La Quina. An incomplete skeleton of a Neandertal woman, with ankle and foot bones missing, was found in 1911 in an area before the entrance to the rock shelter. H. Martin (1923) believed that the individual had drowned. The skeleton was situated parallel to the entrance, on the right side, in a horizontal plane. The skull was above the level of the postcranial bones, which is a characteristic feature of intentional burials. The position of the skeleton and its preservation also do not support the claim that the skeleton belonged to an unturned person who had fallen victim to an accident. The body was probably incomplete (Vandermeersch 1987; Smirnov 1991).

Regourdou. in 1937, remains of a young adult male Neandertal were discovered inside a rock shelter in a 50-cm-deep grave. The bottom of the grave was paved with pebbles, and above the grave there was a 50-cm-thick layer of stones (figs. 8, 9). Apart from the presence of a grave, some other facts also indicate that the burial was intentional. Specifically, the upper part of the body was laid on the right side with arms bent. The skeleton was incomplete: the skull, the atlas, and the ankle and foot bones were missing. The mandible, however, was present, indicating that the body was dismembered after the soft tissues had dissociated. Yet the time gap between death and dismemberment could not be too large, since the first cervical vertebra was apparently still connected with the skull and was severed from the body with it. Also, according to E. Bonifay, the upper postcranial bones retained their anatomical order.

Roc de Marsal. A burial of a child aged 2,5-3,5 (fig. 10, 11) was found in level V, in a grave 90 cm by 70 cm. The grave, in which the child's body lay in a flexed position on the right side, was situated at a right angle to the entrance to the site. The skeleton is incomplete: left ankle and foot bones are missing. Perhaps a dismembered body was buried.

La Masque. In 1886. remains of a male adolescent Neandertal were discovered, including fragments of the skull, vertebrae, a complete set of hand bones, a patella, and foot bones. The total number of bones is so large that the find should he classified with remains of complete dismembered bodies, according to A. Smirnov (1991), who was the fust to assert that the La Masque individual was intentionally buried. However, no information concerning the excavations is available. The find has not been published.

It is widely held that some Neandertal skeletons were accompanied by grave goods (Obermayr 1913; Bergounioux 1958; Binford 1968; Harrold 1980; Binaut 1991; Smirnov 1991). Because all Middle Paleolithic burials are situated at sites which are very rich in artifacts, it should be specified, which criteria are used to decide whether the artifacts were associated with the burial or with the cultural layer containing it. Before this is done, the mere fact that artifacts were present in the grave is not sufficient Ю claim that they were placed there by people.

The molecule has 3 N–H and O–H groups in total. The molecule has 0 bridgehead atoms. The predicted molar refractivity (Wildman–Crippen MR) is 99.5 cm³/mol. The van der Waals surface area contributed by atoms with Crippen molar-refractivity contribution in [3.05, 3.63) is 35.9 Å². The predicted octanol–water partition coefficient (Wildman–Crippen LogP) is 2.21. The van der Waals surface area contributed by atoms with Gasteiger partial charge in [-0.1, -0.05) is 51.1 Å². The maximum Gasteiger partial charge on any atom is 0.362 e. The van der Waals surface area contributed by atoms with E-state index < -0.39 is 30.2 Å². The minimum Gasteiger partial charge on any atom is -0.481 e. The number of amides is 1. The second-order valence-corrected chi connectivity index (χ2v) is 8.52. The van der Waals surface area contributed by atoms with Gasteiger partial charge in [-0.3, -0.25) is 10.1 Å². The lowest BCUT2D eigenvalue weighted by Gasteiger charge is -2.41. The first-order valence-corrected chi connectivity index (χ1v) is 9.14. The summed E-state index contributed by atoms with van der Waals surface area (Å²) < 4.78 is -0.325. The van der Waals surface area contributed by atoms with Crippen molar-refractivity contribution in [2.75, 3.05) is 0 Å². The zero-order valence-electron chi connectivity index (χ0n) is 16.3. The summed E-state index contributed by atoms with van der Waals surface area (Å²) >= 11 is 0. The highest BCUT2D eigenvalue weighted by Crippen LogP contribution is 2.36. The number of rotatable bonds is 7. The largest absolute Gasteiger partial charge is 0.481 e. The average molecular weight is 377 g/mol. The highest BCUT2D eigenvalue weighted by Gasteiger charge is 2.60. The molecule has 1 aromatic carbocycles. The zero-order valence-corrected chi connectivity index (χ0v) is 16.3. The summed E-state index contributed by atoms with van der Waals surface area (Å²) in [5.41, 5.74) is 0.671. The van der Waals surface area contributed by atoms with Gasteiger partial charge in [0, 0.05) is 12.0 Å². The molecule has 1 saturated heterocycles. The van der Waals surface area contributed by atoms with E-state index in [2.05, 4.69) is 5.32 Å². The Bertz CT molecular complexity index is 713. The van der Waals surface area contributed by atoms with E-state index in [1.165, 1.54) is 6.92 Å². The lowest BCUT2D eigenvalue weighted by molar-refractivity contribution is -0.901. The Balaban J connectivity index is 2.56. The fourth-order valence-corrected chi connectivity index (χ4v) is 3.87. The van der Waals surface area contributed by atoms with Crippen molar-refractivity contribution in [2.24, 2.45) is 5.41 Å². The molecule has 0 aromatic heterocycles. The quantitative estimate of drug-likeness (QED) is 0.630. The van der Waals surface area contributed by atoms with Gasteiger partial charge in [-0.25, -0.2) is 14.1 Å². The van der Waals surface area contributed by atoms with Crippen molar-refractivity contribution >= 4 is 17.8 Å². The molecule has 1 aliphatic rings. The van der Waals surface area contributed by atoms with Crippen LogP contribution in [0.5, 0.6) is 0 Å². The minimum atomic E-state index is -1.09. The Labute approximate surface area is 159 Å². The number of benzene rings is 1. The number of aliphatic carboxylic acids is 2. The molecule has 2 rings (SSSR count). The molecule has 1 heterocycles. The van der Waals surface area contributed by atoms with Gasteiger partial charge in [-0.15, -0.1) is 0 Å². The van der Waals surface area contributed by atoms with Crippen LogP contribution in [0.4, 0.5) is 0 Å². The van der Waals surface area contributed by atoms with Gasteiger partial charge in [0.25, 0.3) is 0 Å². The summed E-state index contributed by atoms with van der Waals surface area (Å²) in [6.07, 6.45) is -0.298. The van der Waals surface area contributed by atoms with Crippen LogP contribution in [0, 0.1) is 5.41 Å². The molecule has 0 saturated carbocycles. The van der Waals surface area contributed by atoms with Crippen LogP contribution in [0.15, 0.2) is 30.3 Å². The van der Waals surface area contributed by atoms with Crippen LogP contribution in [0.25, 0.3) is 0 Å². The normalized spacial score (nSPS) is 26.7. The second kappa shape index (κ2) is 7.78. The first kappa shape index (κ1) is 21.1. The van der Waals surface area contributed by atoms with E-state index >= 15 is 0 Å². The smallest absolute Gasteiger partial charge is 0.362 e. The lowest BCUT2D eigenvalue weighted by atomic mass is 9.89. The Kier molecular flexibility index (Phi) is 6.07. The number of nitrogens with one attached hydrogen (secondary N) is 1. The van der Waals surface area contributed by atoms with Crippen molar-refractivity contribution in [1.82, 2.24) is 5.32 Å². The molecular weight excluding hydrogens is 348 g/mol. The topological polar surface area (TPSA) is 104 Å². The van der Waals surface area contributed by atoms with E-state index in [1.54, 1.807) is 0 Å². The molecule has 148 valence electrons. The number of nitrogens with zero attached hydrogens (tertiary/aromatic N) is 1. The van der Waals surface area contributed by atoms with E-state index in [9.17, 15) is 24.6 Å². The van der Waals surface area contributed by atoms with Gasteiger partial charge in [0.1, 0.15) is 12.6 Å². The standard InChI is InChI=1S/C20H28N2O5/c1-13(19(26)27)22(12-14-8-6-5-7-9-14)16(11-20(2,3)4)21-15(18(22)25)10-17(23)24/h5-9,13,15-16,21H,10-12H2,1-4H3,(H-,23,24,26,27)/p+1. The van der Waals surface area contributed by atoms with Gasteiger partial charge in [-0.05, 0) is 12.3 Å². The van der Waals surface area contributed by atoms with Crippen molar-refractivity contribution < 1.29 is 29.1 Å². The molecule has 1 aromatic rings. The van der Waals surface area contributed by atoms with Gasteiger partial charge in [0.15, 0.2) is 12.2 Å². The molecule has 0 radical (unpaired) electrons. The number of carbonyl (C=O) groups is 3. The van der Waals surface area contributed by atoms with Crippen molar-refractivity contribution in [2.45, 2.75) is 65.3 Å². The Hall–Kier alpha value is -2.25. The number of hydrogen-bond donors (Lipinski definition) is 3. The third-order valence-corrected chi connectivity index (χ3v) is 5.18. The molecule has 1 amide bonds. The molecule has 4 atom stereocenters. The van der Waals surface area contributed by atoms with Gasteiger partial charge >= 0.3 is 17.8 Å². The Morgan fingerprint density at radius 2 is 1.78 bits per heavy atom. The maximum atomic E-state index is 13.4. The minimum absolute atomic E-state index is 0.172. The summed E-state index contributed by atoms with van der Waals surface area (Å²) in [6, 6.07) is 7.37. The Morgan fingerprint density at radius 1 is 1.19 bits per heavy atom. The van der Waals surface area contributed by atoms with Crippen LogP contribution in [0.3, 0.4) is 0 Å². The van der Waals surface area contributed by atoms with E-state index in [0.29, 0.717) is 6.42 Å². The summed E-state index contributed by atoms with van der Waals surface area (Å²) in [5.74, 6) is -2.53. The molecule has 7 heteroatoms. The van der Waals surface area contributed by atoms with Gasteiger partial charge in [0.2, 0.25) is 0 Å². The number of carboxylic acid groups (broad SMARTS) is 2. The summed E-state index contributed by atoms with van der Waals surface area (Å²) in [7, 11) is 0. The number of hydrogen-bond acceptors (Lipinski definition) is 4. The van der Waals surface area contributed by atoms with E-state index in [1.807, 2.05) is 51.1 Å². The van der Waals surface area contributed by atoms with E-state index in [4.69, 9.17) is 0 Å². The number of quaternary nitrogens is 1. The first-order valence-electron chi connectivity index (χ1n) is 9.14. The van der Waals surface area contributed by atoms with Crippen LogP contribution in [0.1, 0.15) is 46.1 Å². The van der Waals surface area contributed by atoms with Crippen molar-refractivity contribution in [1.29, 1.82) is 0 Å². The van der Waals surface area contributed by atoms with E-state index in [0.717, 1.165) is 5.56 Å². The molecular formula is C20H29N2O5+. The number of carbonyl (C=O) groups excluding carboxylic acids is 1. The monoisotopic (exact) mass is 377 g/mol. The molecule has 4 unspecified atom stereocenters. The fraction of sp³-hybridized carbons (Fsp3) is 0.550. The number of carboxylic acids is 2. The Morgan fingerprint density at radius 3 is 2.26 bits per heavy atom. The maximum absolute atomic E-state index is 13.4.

At present, only those artifacts should be viewed as burial goods, which were found on, under, or adjacent to, the dead person's hand or forearm bones, or on the chest. The nature of the artifacts, their location in the grave, like any other details of the funerary rite, depend on the social standards, which are defined by cultural radiation. So the second criterium is whether the co-occurrence of artifacts and their position relative to the grave ami to the body provides any evidence of standardization.

All available data regarding artifacts and animal bones found in the vicinity of Neandertal remains attest to the absence of any regularity in their arrangement and to the lack of standard sets of artifacts, implying that objects found together with Mousterian burials excavated in France and Belgium should not be viewed as burial goods. The significance of two similar artifact assemblages from La Ferrasie 5 and 6 is diminished, first, by the lack of reliable information concerning the position of artifacts in the graves, and second, by the possibility that tools from grave no. 5 were situated above the skeleton. Overall, we concur with those writers who maintain that Neandertal graves contained no burial goods (May 1986; Chase, Dibble 1987; Gargett 1989).


Mousterian burials in Western Europe were traditionally associated with several successive stages of the Wurm glaciation: Wurm I (Regourdou, possibly La Masque), Wurm l/ll (La Quina), Wurm I/II - early Wurm II (Roc de Marsal), Wurm II (Le Moustier. La Ferrassie, La-Chapelle-aux-Saints, Spy) (Vandermeersch 1965). The beginning of Wurm I was usually dated to 75.000-70.000 BP, and Wurm И was thought to begin 50.000 years BP. Later this chronological framework was revised The beginning of Wurm 1 was dated to 120.000 BP, and the beginning of Wurm II, to 75.000 BP (Dennell 1983: 199). Taking this, as well as a number of new radiocarbon and thermoluminescence dates, into consideration, all Mousterian burials should be associated with Wurm II, specifically with its beginning, 75.000-70.000 BP (Regourdou and possibly La Masque), middle. 60.000-50.000 BP (La Quina, Roc de Marsal), and end, 45.000-35.000 BP (Le Moustier, La Ferrassie, La-Chapelle-aux-Saints).